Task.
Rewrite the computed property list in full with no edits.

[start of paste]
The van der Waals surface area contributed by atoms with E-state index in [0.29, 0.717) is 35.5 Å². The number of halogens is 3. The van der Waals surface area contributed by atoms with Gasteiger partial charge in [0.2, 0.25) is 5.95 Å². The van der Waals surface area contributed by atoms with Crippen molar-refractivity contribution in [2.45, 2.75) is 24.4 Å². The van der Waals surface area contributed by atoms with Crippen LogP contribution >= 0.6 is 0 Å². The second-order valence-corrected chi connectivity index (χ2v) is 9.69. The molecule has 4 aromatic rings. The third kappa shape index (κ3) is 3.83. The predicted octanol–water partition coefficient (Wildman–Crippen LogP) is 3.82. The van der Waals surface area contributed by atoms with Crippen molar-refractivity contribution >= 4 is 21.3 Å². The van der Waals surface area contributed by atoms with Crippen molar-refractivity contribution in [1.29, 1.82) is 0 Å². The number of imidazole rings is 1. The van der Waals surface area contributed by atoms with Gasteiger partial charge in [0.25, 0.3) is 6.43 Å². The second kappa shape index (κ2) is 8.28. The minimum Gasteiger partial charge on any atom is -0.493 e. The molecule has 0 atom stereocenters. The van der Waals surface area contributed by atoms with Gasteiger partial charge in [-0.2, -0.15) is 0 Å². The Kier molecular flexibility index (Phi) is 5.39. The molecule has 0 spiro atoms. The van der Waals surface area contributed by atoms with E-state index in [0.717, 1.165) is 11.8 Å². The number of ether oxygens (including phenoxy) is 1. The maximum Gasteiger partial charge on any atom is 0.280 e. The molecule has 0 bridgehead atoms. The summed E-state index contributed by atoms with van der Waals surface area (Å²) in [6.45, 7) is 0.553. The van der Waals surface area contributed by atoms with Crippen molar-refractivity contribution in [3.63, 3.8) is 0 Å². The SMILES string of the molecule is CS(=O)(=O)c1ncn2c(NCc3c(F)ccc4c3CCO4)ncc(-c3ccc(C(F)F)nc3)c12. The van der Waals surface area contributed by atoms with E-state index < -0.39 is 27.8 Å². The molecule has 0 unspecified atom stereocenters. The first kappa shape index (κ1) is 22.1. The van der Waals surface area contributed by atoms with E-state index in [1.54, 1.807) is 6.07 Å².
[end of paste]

The van der Waals surface area contributed by atoms with E-state index in [0.29, 0.717) is 35.5 Å². The number of halogens is 3. The van der Waals surface area contributed by atoms with Gasteiger partial charge in [0.2, 0.25) is 5.95 Å². The van der Waals surface area contributed by atoms with Crippen molar-refractivity contribution in [2.45, 2.75) is 24.4 Å². The van der Waals surface area contributed by atoms with Crippen LogP contribution >= 0.6 is 0 Å². The second-order valence-corrected chi connectivity index (χ2v) is 9.69. The molecule has 4 aromatic rings. The third kappa shape index (κ3) is 3.83. The predicted octanol–water partition coefficient (Wildman–Crippen LogP) is 3.82. The van der Waals surface area contributed by atoms with Crippen molar-refractivity contribution >= 4 is 21.3 Å². The van der Waals surface area contributed by atoms with Crippen molar-refractivity contribution in [1.29, 1.82) is 0 Å². The number of imidazole rings is 1. The van der Waals surface area contributed by atoms with Gasteiger partial charge in [0.25, 0.3) is 6.43 Å². The second kappa shape index (κ2) is 8.28. The minimum Gasteiger partial charge on any atom is -0.493 e. The molecule has 0 atom stereocenters. The van der Waals surface area contributed by atoms with Gasteiger partial charge in [-0.2, -0.15) is 0 Å². The Kier molecular flexibility index (Phi) is 5.39. The molecule has 0 spiro atoms. The van der Waals surface area contributed by atoms with E-state index in [0.717, 1.165) is 11.8 Å². The number of ether oxygens (including phenoxy) is 1. The maximum Gasteiger partial charge on any atom is 0.280 e. The molecule has 0 bridgehead atoms. The summed E-state index contributed by atoms with van der Waals surface area (Å²) in [6.45, 7) is 0.553. The van der Waals surface area contributed by atoms with Crippen molar-refractivity contribution in [3.63, 3.8) is 0 Å². The SMILES string of the molecule is CS(=O)(=O)c1ncn2c(NCc3c(F)ccc4c3CCO4)ncc(-c3ccc(C(F)F)nc3)c12. The van der Waals surface area contributed by atoms with E-state index < -0.39 is 27.8 Å². The molecule has 0 unspecified atom stereocenters. The first kappa shape index (κ1) is 22.1. The van der Waals surface area contributed by atoms with E-state index in [1.54, 1.807) is 6.07 Å².